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Stop me if this sounds familiar. According to Harvard historian Charles Maier in his new book, Among Empires: American Ascendancy and its Predecessors, empires grow out of “clinging to choices made early on whose reversal seems unthinkable. The imperial project is sustained, not because its advocates always press it further, but because even the hesitant can see no ‘responsible’ way to liquidate it.”
An empire can be a democracy too, he thinks, but with one key qualification.
“As in the France of the Third Republic or in Victorian Britain or post-1945 America," he writes, "it increasingly cordons off overseas military and intelligence commitments from the scrutiny of representative assemblies.”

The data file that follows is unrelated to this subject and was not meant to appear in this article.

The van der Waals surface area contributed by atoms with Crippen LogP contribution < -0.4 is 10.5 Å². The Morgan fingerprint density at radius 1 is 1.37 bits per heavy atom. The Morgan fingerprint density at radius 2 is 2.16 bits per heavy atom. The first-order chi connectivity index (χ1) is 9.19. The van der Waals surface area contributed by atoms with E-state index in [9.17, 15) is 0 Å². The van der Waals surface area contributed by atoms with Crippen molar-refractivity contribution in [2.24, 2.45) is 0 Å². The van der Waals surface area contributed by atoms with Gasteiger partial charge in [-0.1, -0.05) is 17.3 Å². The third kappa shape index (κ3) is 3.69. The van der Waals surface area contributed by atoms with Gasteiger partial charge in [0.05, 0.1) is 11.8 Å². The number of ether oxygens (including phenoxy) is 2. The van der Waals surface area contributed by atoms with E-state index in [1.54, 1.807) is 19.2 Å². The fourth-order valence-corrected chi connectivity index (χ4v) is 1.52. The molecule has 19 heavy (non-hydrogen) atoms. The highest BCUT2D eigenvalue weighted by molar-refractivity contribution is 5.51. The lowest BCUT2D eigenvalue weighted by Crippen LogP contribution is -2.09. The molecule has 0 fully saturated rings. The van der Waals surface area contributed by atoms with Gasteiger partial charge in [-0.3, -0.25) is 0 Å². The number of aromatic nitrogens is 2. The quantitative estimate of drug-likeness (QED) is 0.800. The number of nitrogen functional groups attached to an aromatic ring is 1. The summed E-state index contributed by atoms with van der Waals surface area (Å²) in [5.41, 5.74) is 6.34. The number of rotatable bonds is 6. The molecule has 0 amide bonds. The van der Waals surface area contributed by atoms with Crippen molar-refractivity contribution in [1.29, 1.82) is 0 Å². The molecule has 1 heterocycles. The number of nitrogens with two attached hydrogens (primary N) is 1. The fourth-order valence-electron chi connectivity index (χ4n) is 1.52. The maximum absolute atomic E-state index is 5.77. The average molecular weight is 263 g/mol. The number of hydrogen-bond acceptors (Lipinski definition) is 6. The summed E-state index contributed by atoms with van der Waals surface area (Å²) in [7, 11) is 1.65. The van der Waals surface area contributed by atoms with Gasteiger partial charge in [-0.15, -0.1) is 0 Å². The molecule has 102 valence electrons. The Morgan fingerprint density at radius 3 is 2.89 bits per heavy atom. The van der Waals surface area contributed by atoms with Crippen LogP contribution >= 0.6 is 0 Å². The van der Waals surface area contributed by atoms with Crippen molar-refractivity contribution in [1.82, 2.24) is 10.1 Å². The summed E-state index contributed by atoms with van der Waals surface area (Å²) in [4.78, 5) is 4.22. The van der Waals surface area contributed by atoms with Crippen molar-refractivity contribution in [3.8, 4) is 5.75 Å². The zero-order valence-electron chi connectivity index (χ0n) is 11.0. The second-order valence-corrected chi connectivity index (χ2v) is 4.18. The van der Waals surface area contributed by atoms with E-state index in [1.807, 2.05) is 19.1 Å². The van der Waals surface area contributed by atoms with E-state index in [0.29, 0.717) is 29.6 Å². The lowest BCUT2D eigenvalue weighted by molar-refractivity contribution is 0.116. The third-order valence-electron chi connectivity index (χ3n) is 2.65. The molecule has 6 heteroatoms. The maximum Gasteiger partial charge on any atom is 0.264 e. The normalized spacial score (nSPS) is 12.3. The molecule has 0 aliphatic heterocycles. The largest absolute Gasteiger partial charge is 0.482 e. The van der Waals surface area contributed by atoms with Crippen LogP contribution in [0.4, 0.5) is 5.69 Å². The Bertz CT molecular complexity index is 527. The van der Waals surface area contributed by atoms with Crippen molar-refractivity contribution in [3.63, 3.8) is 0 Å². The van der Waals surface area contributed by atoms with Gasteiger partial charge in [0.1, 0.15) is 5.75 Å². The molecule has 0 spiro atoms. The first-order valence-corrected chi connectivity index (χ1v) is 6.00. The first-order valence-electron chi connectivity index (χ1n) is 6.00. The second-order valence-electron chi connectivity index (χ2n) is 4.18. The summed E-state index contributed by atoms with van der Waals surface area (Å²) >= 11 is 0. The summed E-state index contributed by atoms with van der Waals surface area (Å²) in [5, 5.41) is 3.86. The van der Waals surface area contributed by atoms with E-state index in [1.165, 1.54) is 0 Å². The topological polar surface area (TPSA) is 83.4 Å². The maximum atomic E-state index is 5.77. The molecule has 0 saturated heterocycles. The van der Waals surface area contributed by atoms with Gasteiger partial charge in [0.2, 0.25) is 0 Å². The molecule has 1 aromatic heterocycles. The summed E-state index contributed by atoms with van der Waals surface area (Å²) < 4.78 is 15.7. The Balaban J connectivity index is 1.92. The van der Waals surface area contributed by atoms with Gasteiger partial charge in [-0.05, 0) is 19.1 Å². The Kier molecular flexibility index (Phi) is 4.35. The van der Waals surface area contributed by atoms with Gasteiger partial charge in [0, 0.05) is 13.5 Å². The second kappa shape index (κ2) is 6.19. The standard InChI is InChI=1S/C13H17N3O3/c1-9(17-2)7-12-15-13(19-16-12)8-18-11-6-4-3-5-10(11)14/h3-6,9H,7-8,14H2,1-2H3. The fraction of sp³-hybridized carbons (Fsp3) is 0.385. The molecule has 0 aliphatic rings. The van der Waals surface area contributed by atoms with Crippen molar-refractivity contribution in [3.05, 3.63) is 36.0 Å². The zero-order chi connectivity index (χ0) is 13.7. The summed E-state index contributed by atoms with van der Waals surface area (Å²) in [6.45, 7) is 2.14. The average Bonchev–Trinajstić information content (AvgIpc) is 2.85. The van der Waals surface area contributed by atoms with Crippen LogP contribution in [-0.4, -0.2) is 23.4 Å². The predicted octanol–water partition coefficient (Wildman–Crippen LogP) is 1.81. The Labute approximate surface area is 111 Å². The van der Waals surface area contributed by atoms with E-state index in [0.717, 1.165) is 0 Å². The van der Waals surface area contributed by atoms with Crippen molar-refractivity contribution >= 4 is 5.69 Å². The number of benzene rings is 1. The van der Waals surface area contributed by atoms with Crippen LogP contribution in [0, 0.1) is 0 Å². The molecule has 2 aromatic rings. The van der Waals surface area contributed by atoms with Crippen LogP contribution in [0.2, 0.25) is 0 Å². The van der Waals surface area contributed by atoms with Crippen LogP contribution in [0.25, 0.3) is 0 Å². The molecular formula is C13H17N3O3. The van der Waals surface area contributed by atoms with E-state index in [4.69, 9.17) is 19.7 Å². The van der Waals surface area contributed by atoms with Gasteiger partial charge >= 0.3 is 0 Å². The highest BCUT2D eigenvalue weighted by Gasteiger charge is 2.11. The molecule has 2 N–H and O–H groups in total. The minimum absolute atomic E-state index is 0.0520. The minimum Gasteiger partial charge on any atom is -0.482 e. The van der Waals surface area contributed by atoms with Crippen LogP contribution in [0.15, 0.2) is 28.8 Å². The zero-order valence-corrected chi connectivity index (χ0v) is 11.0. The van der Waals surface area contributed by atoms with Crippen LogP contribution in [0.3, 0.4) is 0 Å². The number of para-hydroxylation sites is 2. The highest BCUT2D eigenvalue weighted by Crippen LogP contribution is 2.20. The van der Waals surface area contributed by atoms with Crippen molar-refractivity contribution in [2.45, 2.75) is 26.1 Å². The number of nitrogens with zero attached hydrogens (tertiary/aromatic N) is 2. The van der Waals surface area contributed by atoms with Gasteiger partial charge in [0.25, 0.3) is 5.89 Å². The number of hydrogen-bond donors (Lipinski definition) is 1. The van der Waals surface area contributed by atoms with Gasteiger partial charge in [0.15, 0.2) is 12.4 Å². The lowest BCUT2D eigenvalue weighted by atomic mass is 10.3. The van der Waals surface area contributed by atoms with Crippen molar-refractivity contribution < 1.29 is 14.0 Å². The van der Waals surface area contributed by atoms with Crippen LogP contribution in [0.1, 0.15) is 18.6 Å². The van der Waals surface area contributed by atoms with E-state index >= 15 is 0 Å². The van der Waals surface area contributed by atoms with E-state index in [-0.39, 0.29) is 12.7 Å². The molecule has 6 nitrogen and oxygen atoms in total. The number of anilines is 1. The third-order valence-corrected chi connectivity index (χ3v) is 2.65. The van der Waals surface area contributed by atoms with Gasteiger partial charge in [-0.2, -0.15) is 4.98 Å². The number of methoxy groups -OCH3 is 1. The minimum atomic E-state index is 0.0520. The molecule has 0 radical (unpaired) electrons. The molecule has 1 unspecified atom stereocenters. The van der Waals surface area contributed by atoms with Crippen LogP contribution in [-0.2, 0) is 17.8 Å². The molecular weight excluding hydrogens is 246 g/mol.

Indeed. Remember, Bush’s NSA spying is condemned only because his proposed wiretaps weren’t submitted to the secret rubber-stamp court established by the 1978 Foreign Intelligence Service Act. Maier’s point would hold even if we had a law-abiding president.